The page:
Jump to content
ordo

Outlier

Recommended Posts

Was just thinking something similar^ Outlier stuff is not perfect. It is, by any fair analysis, awesome, and doesn't really compare to anything else in that price range. There are either much more expensive options (like veilance or stone island) that are comparable, or cheaper options which don't look as nice (north face cargoes or something). The Outlier materials are fantastic, the cuts are great, and the construction has never failed me.

I ride my bike everywhere, don't have a car, and haven't yet destroyed a pair of outliers despite having them for three years. Regular pants would be done for in a matter of months. Plus cotton is awful for active endeavors, and wool is great but wears out way faster (truly a problem for bike riding pants).

I would much rather buy a pair of outliers that are going to be comfortable, durable, stain-free, and look good than anything else available right now.

Share this post


Link to post
Share on other sites

Yeah I wanted a couple more pairs of pants and shorts, but now I find myself looking for used or just a different brand altogether. I lived in my 3 way shorts last summer

Share this post


Link to post
Share on other sites

I don't understand why velcro still pops up in techware items. There's truly nothing better?

Edited by SuE

Share this post


Link to post
Share on other sites

Depends on what you're using it for. As a cuff closure, velcro combines a broad adjustable range with a low profile and ease of use.

Share this post


Link to post
Share on other sites

Have you seen the various iterations of the veilance field jacket's cuff closure? They had a webbing strap/glide combination at one point, and the current one has a two-position angled snap tab. Innovative stuff.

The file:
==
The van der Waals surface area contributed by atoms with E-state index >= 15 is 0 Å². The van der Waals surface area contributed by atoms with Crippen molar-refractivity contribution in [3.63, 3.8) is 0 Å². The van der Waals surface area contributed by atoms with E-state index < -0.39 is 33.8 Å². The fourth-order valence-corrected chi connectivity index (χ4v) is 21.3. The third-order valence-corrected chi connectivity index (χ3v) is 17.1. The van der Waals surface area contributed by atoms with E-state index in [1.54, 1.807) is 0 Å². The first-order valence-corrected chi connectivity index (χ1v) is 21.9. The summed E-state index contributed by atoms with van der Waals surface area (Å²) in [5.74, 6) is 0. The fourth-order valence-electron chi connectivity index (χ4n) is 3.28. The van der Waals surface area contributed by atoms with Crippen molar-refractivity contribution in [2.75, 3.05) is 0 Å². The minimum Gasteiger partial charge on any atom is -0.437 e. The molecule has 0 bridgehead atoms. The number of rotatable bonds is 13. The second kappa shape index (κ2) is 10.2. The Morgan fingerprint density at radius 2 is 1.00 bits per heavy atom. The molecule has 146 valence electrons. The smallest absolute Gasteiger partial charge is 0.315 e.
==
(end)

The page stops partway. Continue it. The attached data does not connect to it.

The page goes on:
Share this post


Link to post
Share on other sites

my og's pill around the pocket entrances and the inside face of the bottom cuffs where there is some friction with shoes. note - been wearing them for about 2 years, these are the only real issues with my pair.

Share this post


Link to post
Share on other sites

Kind of wanted the supermarine shell till people pointed out the velcro :(

If anyone's interested in picking up some stuff from the as-is sale PM me. I do have a good amount that hasn't been picked up yet.

4seasons OG 27 Navy

4seasons OG 28 Navy

Slim dungaree 28 Black w/ black rivets

Keirin 30 -Black w/ black rivets

4seasons OG 31 Black

Keirin 31 -Black w/ black rivets

4seasons OG 33 Black

Share this post


Link to post
Share on other sites

Have you seen the various iterations of the veilance field jacket's cuff closure? They had a webbing strap/glide combination at one point, and the current one has a two-position angled snap tab. Innovative stuff.

Kind of wanted the supermarine shell till people pointed out the velcro :(